Thierry Fischer reflects on the Beethoven Cycle
Symphonic cycles play a vital role in the concert seasons of the Utah Symphony, and in this 75th anniversary season, the great symphonic masterpieces of Beethoven are most fitting. I first conducted Beethoven’s Symphony cycle with the Ulster Orchestra over ten years ago, and the last time I conducted the cycle with the Utah Symphony they were performed over an entire season, presenting the symphonies in reverse order.
This time, however, the presentation was completely different. In September of this year we performed eight symphonies in ten days, and will finish the cycle with Symphony No 9 in December. Beethoven’s symphonies were all composed in a relatively short period of time, and when presenting them all as we have done in quick succession, it’s captivating to experience their differences in character, their extremes in nature and the breadth of Beethoven’s sound world. Beethoven was a true revolutionary figure and his radical approach, strength and beauty of ideas, notion of victory and spiritual way of reconciling with nature gives you the inspiration to take risks and push yourself to the limit.
Paradoxically, performing these symphonies in such a short period of time with less preparation with the orchestra actually made me feel more ready to react to the unexpected inherent in performance. I found myself able to act without limits and react with control. One develops an obsessive nature with the music when performed in this way, and I was completely consumed by it, day in and day out. Even when I wasn’t in the concert hall, Beethoven was still on my mind – I caught myself brushing my teeth and climbing the stairs in time with the music. After each performance I felt physically shaken, but also a real sense of urgency and excitement to continue – so much so that I felt I could have readily repeated the cycle back to back.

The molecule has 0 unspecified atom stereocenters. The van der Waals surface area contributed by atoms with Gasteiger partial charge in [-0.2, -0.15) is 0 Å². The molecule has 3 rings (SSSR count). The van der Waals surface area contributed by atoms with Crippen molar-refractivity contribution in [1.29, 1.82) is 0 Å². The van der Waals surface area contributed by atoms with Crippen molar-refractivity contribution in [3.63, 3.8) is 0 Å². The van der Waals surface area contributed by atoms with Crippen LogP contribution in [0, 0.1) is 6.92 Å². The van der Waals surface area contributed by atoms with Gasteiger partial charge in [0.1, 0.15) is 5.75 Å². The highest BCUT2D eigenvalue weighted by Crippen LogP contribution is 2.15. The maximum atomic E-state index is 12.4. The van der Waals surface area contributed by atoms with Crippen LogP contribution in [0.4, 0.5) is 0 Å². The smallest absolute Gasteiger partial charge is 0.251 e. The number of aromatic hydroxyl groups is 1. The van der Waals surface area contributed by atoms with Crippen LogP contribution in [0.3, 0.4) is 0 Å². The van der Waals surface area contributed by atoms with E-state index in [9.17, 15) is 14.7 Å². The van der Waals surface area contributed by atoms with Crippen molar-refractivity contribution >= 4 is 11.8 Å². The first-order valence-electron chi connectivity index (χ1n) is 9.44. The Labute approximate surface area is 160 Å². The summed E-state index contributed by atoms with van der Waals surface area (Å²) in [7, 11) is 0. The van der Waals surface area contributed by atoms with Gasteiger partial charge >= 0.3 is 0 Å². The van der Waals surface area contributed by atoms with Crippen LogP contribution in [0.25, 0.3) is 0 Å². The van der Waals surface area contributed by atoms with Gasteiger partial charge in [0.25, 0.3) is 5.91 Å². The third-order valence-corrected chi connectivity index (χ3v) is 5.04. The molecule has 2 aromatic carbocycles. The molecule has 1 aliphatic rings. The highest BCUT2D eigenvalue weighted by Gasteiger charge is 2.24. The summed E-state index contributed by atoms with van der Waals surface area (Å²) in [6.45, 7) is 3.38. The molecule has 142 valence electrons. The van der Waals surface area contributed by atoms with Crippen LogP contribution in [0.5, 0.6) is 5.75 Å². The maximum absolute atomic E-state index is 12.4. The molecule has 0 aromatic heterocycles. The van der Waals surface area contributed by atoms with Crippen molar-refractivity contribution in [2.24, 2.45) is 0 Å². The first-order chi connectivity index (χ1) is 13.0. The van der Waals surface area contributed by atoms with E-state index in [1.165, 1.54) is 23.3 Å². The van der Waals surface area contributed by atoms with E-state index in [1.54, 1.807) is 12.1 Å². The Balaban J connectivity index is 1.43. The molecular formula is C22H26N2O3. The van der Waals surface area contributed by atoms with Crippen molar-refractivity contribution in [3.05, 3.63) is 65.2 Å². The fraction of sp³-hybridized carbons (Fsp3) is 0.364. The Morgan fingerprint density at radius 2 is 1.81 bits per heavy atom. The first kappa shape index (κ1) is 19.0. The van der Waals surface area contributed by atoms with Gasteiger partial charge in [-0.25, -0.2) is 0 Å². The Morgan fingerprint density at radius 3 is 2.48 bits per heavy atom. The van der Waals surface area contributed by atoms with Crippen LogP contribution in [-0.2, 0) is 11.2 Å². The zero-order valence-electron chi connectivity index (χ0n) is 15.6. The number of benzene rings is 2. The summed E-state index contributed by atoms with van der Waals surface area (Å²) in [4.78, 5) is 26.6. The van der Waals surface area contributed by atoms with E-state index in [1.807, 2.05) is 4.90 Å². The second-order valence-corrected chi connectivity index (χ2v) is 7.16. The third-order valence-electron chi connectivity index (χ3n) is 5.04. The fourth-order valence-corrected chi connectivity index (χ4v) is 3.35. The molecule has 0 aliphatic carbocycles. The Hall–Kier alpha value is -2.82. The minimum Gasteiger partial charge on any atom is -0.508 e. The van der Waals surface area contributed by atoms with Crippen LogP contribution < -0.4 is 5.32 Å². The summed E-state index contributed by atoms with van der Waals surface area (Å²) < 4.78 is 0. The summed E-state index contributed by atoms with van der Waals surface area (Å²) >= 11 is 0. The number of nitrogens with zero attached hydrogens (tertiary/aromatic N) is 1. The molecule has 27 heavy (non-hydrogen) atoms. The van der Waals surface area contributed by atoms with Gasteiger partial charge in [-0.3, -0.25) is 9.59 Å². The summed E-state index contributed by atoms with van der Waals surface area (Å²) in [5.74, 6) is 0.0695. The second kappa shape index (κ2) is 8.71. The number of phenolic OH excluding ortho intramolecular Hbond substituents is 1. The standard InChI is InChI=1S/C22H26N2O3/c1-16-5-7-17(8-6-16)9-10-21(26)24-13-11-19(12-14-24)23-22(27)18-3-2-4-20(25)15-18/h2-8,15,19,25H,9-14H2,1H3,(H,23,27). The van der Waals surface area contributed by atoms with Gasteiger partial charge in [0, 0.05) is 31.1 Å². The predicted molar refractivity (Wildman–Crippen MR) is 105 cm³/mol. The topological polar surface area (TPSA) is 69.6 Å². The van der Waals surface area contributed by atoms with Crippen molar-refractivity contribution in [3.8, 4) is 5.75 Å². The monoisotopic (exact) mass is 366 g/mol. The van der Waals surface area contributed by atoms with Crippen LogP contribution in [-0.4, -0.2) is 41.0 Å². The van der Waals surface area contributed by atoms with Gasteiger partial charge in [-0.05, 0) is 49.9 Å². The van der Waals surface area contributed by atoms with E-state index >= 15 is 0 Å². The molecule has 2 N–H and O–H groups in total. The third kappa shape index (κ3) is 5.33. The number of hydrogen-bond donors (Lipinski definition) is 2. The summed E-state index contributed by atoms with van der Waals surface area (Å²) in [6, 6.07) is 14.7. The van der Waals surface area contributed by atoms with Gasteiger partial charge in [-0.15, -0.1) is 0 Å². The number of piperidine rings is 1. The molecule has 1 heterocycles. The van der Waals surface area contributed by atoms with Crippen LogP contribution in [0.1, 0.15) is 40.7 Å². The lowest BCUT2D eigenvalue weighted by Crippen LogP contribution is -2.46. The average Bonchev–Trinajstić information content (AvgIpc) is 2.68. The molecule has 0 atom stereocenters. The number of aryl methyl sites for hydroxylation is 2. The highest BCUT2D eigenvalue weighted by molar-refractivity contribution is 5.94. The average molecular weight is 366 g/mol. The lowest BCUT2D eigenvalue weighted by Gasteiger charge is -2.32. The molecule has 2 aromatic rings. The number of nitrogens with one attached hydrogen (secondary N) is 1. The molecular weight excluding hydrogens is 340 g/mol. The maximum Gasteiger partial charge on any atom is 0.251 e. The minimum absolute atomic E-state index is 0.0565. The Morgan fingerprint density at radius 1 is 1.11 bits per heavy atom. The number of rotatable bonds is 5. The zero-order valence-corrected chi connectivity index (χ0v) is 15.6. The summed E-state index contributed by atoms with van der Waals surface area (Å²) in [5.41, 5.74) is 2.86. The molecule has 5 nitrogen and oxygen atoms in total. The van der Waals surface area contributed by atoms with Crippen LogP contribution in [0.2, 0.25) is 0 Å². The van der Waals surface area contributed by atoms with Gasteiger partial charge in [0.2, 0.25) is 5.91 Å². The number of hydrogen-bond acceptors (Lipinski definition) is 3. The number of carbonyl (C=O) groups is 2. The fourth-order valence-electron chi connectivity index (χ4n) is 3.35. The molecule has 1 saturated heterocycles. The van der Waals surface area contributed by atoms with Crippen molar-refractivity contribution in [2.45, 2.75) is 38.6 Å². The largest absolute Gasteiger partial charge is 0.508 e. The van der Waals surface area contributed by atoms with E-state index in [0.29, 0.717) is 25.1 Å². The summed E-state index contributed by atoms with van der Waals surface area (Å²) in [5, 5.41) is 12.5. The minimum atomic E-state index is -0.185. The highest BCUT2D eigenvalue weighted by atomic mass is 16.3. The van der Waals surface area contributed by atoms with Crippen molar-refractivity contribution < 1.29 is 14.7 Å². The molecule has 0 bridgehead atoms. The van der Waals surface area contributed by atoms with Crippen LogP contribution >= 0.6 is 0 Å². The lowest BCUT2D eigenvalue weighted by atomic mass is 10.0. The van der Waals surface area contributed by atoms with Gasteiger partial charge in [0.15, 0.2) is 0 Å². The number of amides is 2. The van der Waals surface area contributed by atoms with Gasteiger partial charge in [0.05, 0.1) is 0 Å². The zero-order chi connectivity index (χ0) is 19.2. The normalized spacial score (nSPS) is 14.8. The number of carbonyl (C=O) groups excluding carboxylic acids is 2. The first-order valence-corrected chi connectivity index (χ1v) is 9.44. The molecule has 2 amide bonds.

I experienced extremes of emotions during this period, feeling more and more intrepid and at the same time somewhat disturbed and a real sense of loneliness. However, I truly believe this is necessary and inevitable to feel these emotions as an artist, as it forces you to go much further with your thinking. Projects like this give rise to periods of absolute concentration, which opens the door to creativity in interpretation.
Beethoven himself was a fighter and a rebel, always transgressing the rules in music. This rebellious spirit is apparent in the genius of his symphonies, and in my preparation and experience in conducting these works I can feel this sense of wanting to break away from tradition and gradually closer to his enlightened mind.
When I think back to how I felt when I first conducted Beethoven’s Symphony cycle, compared to how I do now, I can see that it is now a much more enjoyable experience overall. When I conducted the cycle first, I had the all the historical knowledge of the repertoire necessary and presented an intellectual approach, but now that I have much more experience to draw on I can present a more philosophical approach where I feel I am closer to embodying Beethoven’s spirit. Technically speaking, over the years I have added my own phrasing and bowing to the score, but overall I have now a more organic approach, and feel freer without limits.
Thierry Fischer, Music Director, Utah Symphony